By Vanessa Obioha
Sadiq Daba, a veteran actor and broadcaster who breathed life to many characters on TV, died on Wednesday evening after a long battle with leukaemia and prostate cancer.
Daba, whose last role on the big screen was on ‘Citation’, a Kunle Afolayan movie about sex for grades practice in tertiary institutions, was rumoured dead on more than one occasion. But each time, he emerged with an indefatigable spirit to live life to the fullest.
During the press conference of ‘Citation’ last year, Daba thumped his chest and boldly told journalists gathered that he refused to give up even when it seemed there was no hope.
For many Nigerians who grew up in the 70s and 80s, Daba defining role on the Nigerian Television Authority (NTA) soap opera ‘Cock Crow at Dawn’ inspired them. He was fondly known by his character ‘Bitrus’. He brought his stellar art to another production of NTA, ‘Behind the Clouds’.
When Nollywood was at its teething stage, Daba was one of the iconic stars who graced the screen. He starred in ‘Nightmare’, a 1995 film by Zik Zulu which starred Sandra Achums, Pete Edochie, Onyeka Onwenu among others.
At the rise of ‘New Nollywood’, Daba was picked to play the detective Danladi Waziri in Kunle Afolayan’s 2014 movie ‘October 1′. His peerless performance fetched him an Africa Movie Academy Award (AMAA) in 2015. In 2016, Africa Magic Viewers’ Choice Awards (AMVCA) bestowed the Industry Merit Award on him.
‘October 1’ proved not the be the last time Daba would work with Afolayan. Last year, when he embarked on ‘Citation’, he tapped Daba for a role.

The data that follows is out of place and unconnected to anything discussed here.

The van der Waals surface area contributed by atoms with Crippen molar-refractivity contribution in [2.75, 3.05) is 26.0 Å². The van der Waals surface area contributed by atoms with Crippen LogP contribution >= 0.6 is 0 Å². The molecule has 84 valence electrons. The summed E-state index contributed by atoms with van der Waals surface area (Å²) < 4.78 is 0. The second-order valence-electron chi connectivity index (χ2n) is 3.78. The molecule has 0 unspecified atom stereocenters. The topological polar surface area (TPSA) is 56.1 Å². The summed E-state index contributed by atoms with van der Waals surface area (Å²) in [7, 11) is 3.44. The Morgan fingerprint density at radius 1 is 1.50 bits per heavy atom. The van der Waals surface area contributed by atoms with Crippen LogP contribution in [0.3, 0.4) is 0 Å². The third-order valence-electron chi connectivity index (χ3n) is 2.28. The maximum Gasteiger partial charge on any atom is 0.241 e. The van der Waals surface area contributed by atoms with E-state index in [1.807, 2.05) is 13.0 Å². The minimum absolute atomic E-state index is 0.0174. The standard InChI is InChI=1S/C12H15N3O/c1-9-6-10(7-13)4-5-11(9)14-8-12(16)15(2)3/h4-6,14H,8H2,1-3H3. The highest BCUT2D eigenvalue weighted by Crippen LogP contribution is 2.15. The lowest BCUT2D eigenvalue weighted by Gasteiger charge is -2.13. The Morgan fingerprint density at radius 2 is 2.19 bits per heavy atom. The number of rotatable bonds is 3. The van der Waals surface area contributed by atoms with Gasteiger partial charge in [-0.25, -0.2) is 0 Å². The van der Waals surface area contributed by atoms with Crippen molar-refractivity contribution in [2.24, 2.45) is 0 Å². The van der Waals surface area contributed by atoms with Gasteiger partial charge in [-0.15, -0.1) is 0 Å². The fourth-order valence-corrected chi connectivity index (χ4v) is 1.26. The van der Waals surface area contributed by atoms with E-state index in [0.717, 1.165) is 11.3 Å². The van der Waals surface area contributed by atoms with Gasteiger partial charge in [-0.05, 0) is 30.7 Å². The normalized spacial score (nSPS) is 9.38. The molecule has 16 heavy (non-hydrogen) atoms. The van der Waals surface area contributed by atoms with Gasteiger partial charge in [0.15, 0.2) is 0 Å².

Sharing a picture of both of them on Instagram, the filmmaker wrote “You will be missed Uncle S. You made your mark.”
“We have lost a gem,” said prominent filmmaker Femi Odugbemi. “Sadiq is one of Nigeria’s cross-generational artistes whose work spanned decades and sustained its excellence and impact. Many of my generation first met him on NTA’s ‘Cock Crow at Dawn’ in the 80s and to watch him deliver starring performances in contemporary cinema blockbusters like ‘October 1’ and ‘Citation’ tells you the quality of talent he carried.”
Veteran actress Ajoke Silva in her tribute to the deceased on Instagram wrote that he had a good run.
“I thanked God that you worked till the end.”
Commenting on that post was the Chairman of First Bank Nigeria, Ibukun Awosika who acknowledged that Daba indeed had a good run.
“I loved your talent and mastery of it from watching you as a young person in ‘Cock Crow at Dawn’. It was such an honour to work with you on ‘Citation’.”
Before fetching fame in the make-believe world, Daba worked as a broadcaster and dedicated 35 years of his life to the profession. He was famous for his outstanding and informed opinions on ‘AM Express’ which he co-hosted with the late Yinka Craig.
Information on Daba’s educational background is scanty but according to his Wikipedia page, he had his secondary education at St. Edward’s Secondary School and garnered l higher degrees in many institutions including Ahmadu Bello University in Zaria.
Daba’s deteriorating health was brought to the public space in 2017 when he announced that he was diagnosed with leukaemia and prostate cancer. He was financially supported by well-meaning Nigerians, including billionaire Femi Otedola. To show his support for the fight against cancer, he joined Project Pink Blue to walk against cancer to commemorate World Cancer Day.
He is survived by his wife Bolaji Daba, two children and grandchildren.
“We will miss him. We will miss his dedication to the performance craft. We will miss his support and encouragement of young and upcoming professionals. But we miss most is his character, his courage in the midst of ill-health and long odds. Through very dark days, Sadiq always had a smile and a sunny positivity that gave others hope. May his gentle soul rest in peace,” concluded Odugbemi.